Dragonfire (video game)

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Dragonfire Intellivision Box Art.jpg
Intellivision box art
Designer(s)Bob Smith[1]
Platform(s)Atari 2600, ColecoVision, Commodore 64, VIC-20, Intellivision, TRS-80 Color Computer, Apple II
ReleaseMay 21, 1982: 2600
1982: Intellivision
1983: VIC, Spectrum
1984: Apple, C64, ColecoVision, CoCo
Mode(s)1-2 players alternating turns

Dragonfire is a 1982 video game written by Bob Smith and published by Imagic.[1] The player grabs treasure guarded by a dragon while avoiding fireballs. It was originally released for the Atari 2600 then ported to the Intellivision, VIC-20, Commodore 64, Apple II, ZX Spectrum, ColecoVision, and TRS-80 Color Computer.

The game's source code was put into the public domain by developer Bob Smith on May 24, 2003.[2]


The player jumping over a fireball on the first stage, the castle bridge
The second stage: the treasure room

Each level of Dragonfire has two stages. The first stage is a side view of the character trying to cross a drawbridge to reach a castle. To traverse the bridge, the player must duck under high fireballs and jump over low fireballs. Upon success, the second stage begins, which has a more top-down point of view. The player guides the character around the room collecting treasure and dodging fireballs spewed by a dragon that patrols the bottom of the screen. Collecting every piece of treasure opens a door to the next level.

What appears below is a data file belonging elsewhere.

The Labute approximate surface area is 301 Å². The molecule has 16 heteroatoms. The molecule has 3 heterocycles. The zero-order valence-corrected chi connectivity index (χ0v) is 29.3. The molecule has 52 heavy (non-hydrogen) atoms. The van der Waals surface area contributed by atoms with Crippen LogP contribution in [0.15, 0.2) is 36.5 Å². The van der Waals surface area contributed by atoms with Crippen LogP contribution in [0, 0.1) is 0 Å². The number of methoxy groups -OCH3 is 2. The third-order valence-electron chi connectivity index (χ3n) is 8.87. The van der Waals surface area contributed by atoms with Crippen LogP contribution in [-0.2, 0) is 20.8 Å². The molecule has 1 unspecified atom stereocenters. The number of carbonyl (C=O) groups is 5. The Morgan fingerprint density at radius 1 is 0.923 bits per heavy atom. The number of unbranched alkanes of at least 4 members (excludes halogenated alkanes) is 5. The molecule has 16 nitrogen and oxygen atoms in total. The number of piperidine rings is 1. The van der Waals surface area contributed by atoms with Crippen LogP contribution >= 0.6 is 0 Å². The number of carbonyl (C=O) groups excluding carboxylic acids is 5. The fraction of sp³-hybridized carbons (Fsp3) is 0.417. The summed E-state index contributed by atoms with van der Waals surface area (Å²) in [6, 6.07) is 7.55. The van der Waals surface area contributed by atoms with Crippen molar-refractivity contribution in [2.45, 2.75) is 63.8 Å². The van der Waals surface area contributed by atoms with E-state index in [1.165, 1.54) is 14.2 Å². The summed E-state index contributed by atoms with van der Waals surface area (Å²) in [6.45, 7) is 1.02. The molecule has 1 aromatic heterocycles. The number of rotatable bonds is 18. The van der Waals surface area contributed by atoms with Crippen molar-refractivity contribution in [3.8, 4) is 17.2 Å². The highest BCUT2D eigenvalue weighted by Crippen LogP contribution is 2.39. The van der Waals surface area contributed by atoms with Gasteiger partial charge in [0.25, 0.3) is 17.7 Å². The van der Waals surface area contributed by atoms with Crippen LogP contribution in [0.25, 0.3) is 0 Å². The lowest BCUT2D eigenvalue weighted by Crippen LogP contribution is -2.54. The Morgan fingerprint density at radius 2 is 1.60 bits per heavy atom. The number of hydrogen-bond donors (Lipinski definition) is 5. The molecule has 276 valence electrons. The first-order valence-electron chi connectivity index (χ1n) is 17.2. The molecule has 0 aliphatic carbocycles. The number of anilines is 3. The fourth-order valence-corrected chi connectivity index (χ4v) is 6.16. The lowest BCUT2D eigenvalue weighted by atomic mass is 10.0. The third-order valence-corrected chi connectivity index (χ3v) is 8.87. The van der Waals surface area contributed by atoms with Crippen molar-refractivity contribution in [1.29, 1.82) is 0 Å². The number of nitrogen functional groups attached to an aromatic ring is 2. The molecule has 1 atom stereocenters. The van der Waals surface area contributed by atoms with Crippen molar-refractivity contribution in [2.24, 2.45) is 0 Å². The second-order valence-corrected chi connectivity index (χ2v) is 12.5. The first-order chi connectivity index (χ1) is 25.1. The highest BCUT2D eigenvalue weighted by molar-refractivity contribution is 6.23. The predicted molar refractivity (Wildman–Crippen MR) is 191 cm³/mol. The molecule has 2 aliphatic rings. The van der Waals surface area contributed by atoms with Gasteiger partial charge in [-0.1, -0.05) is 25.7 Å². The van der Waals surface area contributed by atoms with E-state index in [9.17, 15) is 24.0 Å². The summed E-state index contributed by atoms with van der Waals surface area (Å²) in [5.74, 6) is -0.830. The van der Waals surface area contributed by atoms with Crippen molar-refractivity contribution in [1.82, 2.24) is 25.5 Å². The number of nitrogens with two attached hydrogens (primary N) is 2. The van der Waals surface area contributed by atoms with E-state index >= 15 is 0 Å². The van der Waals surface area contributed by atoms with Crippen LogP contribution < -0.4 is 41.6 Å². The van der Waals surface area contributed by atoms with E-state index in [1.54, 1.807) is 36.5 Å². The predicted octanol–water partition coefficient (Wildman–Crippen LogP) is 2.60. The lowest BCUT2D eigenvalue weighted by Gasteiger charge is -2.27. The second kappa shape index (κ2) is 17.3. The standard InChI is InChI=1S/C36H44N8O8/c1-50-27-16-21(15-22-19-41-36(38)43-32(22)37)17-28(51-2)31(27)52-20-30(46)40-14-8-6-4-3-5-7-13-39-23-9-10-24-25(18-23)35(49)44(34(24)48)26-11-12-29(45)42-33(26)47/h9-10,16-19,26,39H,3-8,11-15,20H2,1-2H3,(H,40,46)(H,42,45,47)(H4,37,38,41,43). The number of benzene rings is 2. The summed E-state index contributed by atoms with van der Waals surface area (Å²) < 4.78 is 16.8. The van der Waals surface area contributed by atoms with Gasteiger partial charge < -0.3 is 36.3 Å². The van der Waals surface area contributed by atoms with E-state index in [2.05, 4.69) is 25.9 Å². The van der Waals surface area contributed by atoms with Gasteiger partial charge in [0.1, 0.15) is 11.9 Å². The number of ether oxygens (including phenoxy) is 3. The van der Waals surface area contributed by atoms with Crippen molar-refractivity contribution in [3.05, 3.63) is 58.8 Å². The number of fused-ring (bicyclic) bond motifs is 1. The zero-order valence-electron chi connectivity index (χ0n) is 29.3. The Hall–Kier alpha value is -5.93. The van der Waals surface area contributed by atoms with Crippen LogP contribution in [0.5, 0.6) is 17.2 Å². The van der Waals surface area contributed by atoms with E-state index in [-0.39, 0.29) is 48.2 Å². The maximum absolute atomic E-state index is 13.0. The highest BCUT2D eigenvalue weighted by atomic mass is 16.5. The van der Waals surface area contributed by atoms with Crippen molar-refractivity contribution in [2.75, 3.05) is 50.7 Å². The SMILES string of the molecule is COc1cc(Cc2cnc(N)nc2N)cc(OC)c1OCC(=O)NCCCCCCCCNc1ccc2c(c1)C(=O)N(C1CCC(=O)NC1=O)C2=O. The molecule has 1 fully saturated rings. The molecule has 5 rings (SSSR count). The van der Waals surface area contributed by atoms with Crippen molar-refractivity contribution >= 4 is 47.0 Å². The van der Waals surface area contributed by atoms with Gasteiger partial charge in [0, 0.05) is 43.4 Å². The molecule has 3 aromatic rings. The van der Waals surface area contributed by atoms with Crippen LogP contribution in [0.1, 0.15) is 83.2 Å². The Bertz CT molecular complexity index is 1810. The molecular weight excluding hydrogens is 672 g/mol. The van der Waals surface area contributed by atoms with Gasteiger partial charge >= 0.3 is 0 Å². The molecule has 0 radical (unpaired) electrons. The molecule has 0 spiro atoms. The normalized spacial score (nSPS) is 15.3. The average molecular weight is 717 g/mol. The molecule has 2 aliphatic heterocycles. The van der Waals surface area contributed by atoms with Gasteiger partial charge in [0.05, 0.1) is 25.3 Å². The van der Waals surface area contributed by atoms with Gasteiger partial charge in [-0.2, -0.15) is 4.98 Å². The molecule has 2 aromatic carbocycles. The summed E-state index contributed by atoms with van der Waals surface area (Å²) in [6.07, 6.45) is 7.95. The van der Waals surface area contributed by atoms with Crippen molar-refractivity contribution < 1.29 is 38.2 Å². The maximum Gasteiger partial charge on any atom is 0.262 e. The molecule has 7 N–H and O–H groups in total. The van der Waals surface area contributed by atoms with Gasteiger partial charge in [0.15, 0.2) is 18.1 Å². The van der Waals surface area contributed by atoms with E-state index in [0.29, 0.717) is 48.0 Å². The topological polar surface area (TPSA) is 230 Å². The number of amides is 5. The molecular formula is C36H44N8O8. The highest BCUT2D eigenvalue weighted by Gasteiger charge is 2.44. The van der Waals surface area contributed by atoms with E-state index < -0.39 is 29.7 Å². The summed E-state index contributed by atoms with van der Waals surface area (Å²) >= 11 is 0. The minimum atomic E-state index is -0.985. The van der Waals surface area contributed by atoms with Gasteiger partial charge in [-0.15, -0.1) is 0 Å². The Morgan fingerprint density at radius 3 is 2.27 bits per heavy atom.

A single hit from a fireball in either stage takes one of the player's seven initial lives. In each level, the character and fireballs get progressively faster.


Electronic Games in 1983 described Dragonfire as "especially useful as an introduction to fantasy gaming for younger players — while still having enough thrills to please the rest".[3] The game would go on to receive a Certificate of Merit in the category of "1984 Best Videogame Audio-Visual Effects (Less than 16K ROM)" at the 5th annual Arkie Awards.[4]: 42 


A remake was announced in 2018 for the Intellivision Amico.[5]


  1. ^ a b Hague, James. "The Giant List of Classic Game Programmers".
  2. ^ Dragonfire_source
  3. ^ "The Players Guide to Fantasy Games". Electronic Games. June 1983. p. 47. Retrieved 6 January 2015.
  4. ^ Kunkel, Bill; Katz, Arnie (January 1984). "Arcade Alley: The Arcade Awards, Part 1". Video. Reese Communications. 7 (10): 40–42. ISSN 0147-8907.
  5. ^ "Intellivision® Reveals Initial Details For The Upcoming Amico™ Home Video Game Console!". PR Newswire (Press release).

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